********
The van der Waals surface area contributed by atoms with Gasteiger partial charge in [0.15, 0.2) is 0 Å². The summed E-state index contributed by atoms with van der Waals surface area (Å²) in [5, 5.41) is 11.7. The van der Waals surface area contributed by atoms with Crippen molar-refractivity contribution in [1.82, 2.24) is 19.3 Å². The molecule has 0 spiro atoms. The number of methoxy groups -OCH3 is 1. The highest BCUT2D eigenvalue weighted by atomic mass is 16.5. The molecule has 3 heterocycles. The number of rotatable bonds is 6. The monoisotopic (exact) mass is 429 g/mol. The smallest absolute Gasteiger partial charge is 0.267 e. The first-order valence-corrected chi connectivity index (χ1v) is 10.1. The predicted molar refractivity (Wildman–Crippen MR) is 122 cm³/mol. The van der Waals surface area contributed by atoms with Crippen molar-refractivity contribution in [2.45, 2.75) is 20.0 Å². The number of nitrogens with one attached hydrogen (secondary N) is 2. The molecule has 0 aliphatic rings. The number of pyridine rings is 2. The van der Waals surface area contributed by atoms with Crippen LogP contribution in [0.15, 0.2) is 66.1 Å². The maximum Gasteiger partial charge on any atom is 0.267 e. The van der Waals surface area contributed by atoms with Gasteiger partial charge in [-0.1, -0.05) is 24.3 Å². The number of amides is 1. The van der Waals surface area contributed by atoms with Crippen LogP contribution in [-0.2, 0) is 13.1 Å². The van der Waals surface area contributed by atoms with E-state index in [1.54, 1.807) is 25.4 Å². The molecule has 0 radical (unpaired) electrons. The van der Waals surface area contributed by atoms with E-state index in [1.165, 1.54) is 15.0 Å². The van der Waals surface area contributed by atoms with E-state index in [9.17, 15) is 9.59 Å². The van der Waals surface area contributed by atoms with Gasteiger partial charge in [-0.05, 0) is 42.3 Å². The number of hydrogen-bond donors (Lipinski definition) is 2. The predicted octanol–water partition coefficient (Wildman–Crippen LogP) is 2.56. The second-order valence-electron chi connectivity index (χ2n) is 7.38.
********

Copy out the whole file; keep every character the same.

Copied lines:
The van der Waals surface area contributed by atoms with Gasteiger partial charge in [0.15, 0.2) is 0 Å². The summed E-state index contributed by atoms with van der Waals surface area (Å²) in [5, 5.41) is 11.7. The van der Waals surface area contributed by atoms with Crippen molar-refractivity contribution in [1.82, 2.24) is 19.3 Å². The molecule has 0 spiro atoms. The number of methoxy groups -OCH3 is 1. The highest BCUT2D eigenvalue weighted by atomic mass is 16.5. The molecule has 3 heterocycles. The number of rotatable bonds is 6. The monoisotopic (exact) mass is 429 g/mol. The smallest absolute Gasteiger partial charge is 0.267 e. The first-order valence-corrected chi connectivity index (χ1v) is 10.1. The predicted molar refractivity (Wildman–Crippen MR) is 122 cm³/mol. The van der Waals surface area contributed by atoms with Crippen molar-refractivity contribution in [2.45, 2.75) is 20.0 Å². The number of nitrogens with one attached hydrogen (secondary N) is 2. The molecule has 0 aliphatic rings. The number of pyridine rings is 2. The van der Waals surface area contributed by atoms with Crippen LogP contribution in [0.15, 0.2) is 66.1 Å². The maximum Gasteiger partial charge on any atom is 0.267 e. The van der Waals surface area contributed by atoms with Gasteiger partial charge in [-0.1, -0.05) is 24.3 Å². The number of amides is 1. The van der Waals surface area contributed by atoms with Crippen LogP contribution in [-0.2, 0) is 13.1 Å². The van der Waals surface area contributed by atoms with E-state index in [1.54, 1.807) is 25.4 Å². The molecule has 0 radical (unpaired) electrons. The van der Waals surface area contributed by atoms with E-state index in [1.165, 1.54) is 15.0 Å². The van der Waals surface area contributed by atoms with E-state index in [9.17, 15) is 9.59 Å². The van der Waals surface area contributed by atoms with Gasteiger partial charge in [-0.05, 0) is 42.3 Å². The number of hydrogen-bond donors (Lipinski definition) is 2. The predicted octanol–water partition coefficient (Wildman–Crippen LogP) is 2.56. The second-order valence-electron chi connectivity index (χ2n) is 7.38.